Many thanks to former Manzanar internees Mary Kageyama Nomura, Dr. Frank Kitamoto, Sue Kunitomi Embrey and the Manzanar Committee, and Jeanne Wakatsuki Houston for sharing their memories and photos of Manzanar and their constructive feedback on our project. We hope that our project will help humanity to learn from their experiences, and ensure that they have not suffered in vain.

George Yoshida's many hours of conversation enriched our understanding of the discrimination that Japanese-Americans faced before the war, and how the internees' coped with life in the camps. His stories of musical life in the camps and his stress on the internees' powerful will to create as normal and enjoyable life as possible have been a powerful antidote to the dismal facts of the internment itself. His book "Reminiscing in Swingtime" gives a fascinating overview of Japanese American popular musical culture before, during and immediately after the war.

Many thanks to Professor Itsuo Sakane, Director of IAMAS, for believing in this project and offering us the residency at IAMAS to produce it.

Many thanks to Shiro Yamamoto for technical support at IAMAS, for installation design of two different exhibits so far (!), and for alleviating the long Ogaki winter with his extensive knowledge of the finest local restaurants.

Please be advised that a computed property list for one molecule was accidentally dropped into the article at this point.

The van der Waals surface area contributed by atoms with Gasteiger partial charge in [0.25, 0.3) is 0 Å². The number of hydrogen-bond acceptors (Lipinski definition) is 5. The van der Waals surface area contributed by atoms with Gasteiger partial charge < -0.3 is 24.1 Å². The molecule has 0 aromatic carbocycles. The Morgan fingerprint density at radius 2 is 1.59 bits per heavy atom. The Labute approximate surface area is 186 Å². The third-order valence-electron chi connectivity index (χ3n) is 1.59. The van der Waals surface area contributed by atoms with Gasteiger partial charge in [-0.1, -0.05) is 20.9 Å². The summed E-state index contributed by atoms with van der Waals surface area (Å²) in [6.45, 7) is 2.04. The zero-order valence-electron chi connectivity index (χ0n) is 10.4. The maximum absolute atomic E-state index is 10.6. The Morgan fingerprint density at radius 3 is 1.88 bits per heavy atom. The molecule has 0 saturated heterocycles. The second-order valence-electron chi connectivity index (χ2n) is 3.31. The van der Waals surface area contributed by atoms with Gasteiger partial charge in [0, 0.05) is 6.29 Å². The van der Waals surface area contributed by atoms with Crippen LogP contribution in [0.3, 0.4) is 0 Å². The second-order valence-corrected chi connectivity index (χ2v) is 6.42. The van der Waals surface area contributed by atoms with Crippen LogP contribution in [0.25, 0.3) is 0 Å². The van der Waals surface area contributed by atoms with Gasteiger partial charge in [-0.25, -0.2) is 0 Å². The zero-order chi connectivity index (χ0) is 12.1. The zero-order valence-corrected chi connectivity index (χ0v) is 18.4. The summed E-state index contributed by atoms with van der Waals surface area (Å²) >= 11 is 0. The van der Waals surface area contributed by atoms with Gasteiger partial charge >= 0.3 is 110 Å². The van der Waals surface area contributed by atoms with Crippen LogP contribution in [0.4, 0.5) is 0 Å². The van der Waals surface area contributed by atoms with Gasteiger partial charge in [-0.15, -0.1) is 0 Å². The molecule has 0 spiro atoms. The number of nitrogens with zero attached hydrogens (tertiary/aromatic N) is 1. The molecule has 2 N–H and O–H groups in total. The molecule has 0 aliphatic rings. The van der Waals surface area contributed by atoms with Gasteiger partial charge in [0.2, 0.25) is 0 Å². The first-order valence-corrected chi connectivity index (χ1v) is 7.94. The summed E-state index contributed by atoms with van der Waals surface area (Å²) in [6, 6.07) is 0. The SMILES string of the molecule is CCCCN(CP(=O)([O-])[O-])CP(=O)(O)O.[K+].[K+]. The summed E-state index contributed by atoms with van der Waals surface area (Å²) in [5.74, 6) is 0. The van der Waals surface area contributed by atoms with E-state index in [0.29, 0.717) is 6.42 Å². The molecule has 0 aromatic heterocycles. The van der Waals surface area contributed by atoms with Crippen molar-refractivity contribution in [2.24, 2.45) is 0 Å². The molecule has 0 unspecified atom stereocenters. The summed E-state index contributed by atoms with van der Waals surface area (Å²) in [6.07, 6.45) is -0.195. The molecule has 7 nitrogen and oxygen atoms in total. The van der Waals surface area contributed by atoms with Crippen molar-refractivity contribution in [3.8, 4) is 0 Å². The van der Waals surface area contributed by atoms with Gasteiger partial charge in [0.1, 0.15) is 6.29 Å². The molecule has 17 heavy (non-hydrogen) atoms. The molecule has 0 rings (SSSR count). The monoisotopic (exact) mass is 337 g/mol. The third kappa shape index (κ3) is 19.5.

Many thanks to Tsuyoshi Fuyama for technical support at IAMAS, for helping make the first demo tape, and for his cheery company during the long Ogaki winter.

Visual Brains lent their video editing equipment, their artistic expertise and strong emotional support during an all night editing session of the demo reel from the IAMAS AIR exhibition. Thank you for being there for me when I needed you!

Prof. Koji Yagi, Tokyo Institute of Technology, educated us about Japanese building styles. The esthetic sins we have committed to simplify this knowledge for our virtual pavilion are our decisions entirely, and do not reflect on his teachings. We highly recommend his book, "A Japanese Touch For Your Home," if you want to see how it really should be done.